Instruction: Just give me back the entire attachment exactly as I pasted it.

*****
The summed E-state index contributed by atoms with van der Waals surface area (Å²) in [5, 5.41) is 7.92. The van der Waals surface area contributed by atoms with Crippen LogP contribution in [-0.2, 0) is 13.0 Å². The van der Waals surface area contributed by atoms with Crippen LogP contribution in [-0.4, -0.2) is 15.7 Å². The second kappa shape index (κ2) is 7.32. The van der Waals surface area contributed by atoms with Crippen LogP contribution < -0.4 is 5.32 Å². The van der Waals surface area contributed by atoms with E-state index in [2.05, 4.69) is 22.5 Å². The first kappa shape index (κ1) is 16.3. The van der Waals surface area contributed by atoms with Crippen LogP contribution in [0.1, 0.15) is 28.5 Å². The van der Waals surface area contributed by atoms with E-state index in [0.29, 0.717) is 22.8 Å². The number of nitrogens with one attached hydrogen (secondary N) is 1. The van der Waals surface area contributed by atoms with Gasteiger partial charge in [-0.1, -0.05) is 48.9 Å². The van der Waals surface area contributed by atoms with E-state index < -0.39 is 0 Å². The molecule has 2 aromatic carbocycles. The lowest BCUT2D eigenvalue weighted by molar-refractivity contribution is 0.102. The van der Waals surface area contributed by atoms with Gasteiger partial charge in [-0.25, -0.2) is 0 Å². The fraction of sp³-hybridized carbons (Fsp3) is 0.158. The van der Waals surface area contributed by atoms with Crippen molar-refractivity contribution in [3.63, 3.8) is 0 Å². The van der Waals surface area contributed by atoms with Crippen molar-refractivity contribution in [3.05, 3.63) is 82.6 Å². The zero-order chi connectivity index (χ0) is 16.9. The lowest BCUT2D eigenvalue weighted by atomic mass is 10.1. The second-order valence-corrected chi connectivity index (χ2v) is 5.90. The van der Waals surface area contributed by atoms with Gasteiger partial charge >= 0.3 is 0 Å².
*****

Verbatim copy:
The summed E-state index contributed by atoms with van der Waals surface area (Å²) in [5, 5.41) is 7.92. The van der Waals surface area contributed by atoms with Crippen LogP contribution in [-0.2, 0) is 13.0 Å². The van der Waals surface area contributed by atoms with Crippen LogP contribution in [-0.4, -0.2) is 15.7 Å². The second kappa shape index (κ2) is 7.32. The van der Waals surface area contributed by atoms with Crippen LogP contribution < -0.4 is 5.32 Å². The van der Waals surface area contributed by atoms with E-state index in [2.05, 4.69) is 22.5 Å². The first kappa shape index (κ1) is 16.3. The van der Waals surface area contributed by atoms with Crippen LogP contribution in [0.1, 0.15) is 28.5 Å². The van der Waals surface area contributed by atoms with E-state index in [0.29, 0.717) is 22.8 Å². The number of nitrogens with one attached hydrogen (secondary N) is 1. The van der Waals surface area contributed by atoms with Gasteiger partial charge in [-0.1, -0.05) is 48.9 Å². The van der Waals surface area contributed by atoms with E-state index < -0.39 is 0 Å². The molecule has 2 aromatic carbocycles. The lowest BCUT2D eigenvalue weighted by molar-refractivity contribution is 0.102. The van der Waals surface area contributed by atoms with Gasteiger partial charge in [-0.25, -0.2) is 0 Å². The fraction of sp³-hybridized carbons (Fsp3) is 0.158. The van der Waals surface area contributed by atoms with Crippen molar-refractivity contribution in [3.63, 3.8) is 0 Å². The van der Waals surface area contributed by atoms with Crippen molar-refractivity contribution in [3.05, 3.63) is 82.6 Å². The zero-order chi connectivity index (χ0) is 16.9. The lowest BCUT2D eigenvalue weighted by atomic mass is 10.1. The second-order valence-corrected chi connectivity index (χ2v) is 5.90. The van der Waals surface area contributed by atoms with Gasteiger partial charge >= 0.3 is 0 Å².